The Virginia Tech Hokies are back in the NCAA Tournament for the fifth consecutive season. The Hokies take the court Friday in the East region as the No. 11 seed and face the sixth-seeded Texas Longhorns.
The Hokies are certainly underseeded, while some would contend the Longhorns may be overseeded. None of that matters now. Virginia Tech (23-12) enters Friday red hot, winning 13 out of their last 15 games. Four wins came last week when the Hokies powered through the rest of the ACC en route to winning the first ACC championship in school history.
To win the ACC Tournament, Tech defeated the top three seeds, including double-digit blowout wins over North Carolina and Duke in the semifinal and championship game, respectively.
Virginia Tech features an outstanding inside-out game, led by forwards Keve Aluma and Justyn Mutts. The Hokies feature multiple guards who can light it up from 3-point range, including Storm Murphy, Nahiem Alleyne, Hunter Cattoor, Darius Maddox and Sean Pedulla. Murphy is the gritty floor general for the Hokies, and it’s no coincidence Tech’s late-season run coincided with his improved play.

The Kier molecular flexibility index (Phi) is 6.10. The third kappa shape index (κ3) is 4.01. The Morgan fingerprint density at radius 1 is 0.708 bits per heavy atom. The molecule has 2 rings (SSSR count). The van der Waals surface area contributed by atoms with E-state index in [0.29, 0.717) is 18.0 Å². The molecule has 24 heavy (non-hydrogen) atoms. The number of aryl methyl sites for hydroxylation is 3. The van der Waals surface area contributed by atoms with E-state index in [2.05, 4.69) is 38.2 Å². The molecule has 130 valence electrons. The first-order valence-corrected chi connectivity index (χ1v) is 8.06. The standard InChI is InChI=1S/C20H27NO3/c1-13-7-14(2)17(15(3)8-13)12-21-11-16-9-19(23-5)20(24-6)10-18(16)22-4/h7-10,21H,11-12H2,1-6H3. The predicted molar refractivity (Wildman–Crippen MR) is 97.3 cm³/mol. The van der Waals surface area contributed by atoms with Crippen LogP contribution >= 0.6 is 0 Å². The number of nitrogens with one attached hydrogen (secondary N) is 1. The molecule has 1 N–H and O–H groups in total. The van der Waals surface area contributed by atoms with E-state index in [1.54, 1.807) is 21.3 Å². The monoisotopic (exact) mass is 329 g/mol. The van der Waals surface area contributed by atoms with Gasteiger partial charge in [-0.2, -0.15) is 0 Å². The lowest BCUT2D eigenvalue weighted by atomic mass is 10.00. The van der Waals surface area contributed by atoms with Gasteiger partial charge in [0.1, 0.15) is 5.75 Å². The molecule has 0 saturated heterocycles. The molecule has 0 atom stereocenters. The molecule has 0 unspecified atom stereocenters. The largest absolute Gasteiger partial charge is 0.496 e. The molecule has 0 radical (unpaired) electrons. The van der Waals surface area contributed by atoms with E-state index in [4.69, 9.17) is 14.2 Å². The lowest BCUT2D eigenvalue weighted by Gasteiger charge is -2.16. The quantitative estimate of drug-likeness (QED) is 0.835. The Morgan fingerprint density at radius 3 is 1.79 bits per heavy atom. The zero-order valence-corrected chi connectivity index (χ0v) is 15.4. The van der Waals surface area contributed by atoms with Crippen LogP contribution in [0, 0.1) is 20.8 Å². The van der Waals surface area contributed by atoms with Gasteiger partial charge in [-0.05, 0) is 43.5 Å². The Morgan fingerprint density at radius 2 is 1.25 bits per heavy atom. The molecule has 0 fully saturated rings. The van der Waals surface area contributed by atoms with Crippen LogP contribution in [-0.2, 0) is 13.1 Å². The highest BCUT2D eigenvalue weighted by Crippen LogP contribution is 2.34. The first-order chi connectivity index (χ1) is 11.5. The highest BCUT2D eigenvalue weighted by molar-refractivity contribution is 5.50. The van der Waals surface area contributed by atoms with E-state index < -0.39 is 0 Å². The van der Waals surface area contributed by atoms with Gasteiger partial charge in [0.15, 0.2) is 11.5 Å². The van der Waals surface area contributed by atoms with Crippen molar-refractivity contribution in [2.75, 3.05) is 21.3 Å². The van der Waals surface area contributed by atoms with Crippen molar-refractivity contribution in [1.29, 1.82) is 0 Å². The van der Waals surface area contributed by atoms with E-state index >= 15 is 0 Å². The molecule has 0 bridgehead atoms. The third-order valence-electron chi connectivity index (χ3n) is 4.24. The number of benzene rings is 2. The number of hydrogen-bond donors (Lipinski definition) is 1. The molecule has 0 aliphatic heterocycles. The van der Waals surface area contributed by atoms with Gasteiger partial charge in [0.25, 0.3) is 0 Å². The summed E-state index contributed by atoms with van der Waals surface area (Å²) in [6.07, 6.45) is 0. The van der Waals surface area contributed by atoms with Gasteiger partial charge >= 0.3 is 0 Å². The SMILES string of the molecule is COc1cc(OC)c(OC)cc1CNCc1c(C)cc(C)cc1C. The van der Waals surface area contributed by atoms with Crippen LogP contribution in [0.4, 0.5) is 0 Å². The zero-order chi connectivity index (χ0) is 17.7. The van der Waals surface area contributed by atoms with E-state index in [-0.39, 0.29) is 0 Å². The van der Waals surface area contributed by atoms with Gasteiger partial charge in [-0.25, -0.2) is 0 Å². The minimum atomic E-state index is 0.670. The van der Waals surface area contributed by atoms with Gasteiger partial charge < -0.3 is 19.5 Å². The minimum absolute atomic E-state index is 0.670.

Virginia Tech is No. 3 nationally in 3-point field-goal percentage and is ranked No. 10 with 315 3-point field goals made.
Texas, meanwhile, is the stark opposite of Virginia Tech. Under first-year head coach Chris Beard, it’s no surprise the Longhorns are outstanding defensively. Texas ranks No. 6 in scoring defense, as opponents average 59.6 points per game. The Hokies are also good defensively, ranking No. 22 in scoring defense. The Longhorns are No. 13 in KenPom’s adjusted defensive efficiency rankings, while Tech comes in at No. 54.
Regarding offense, KenPom has the Hokies’ No. 22 adjusted offensive efficiency, whereas Texas is ranked 33.
Texas enters Friday’s game, having lost its last three games. However, two of those losses have come against top seeds Baylor and Kansas. The problem for the Longhorns recently has been their offense. Texas has barely scored over 60 points in its last three losses.
Texas is led by a trio of senior wing players in Timmy Allen, Marcus Carr and Andrew Jones. The trio combines to average almost 34 points per game, led Allen’s 12.3 points and 6.5 rebounds per game.
Both teams employ successful three-guard lineups, while the Hokies are the better shooting team. If Tech hits its shots, the Longhorns will be in trouble. However, if the Hokies struggle from beyond the arc, the advantage goes to Texas.
The Hokies being red-hot at the end of season means nothing this week. Teams which have rolled through their conference tournament don’t always enjoy the same success in the NCAA Tournament. As the higher seed, Texas is a one-point favorite, according to DraftKings. The over/under is set at 123.5. While Texas is slightly favored, the Hokies are a popular pick for a lower seed.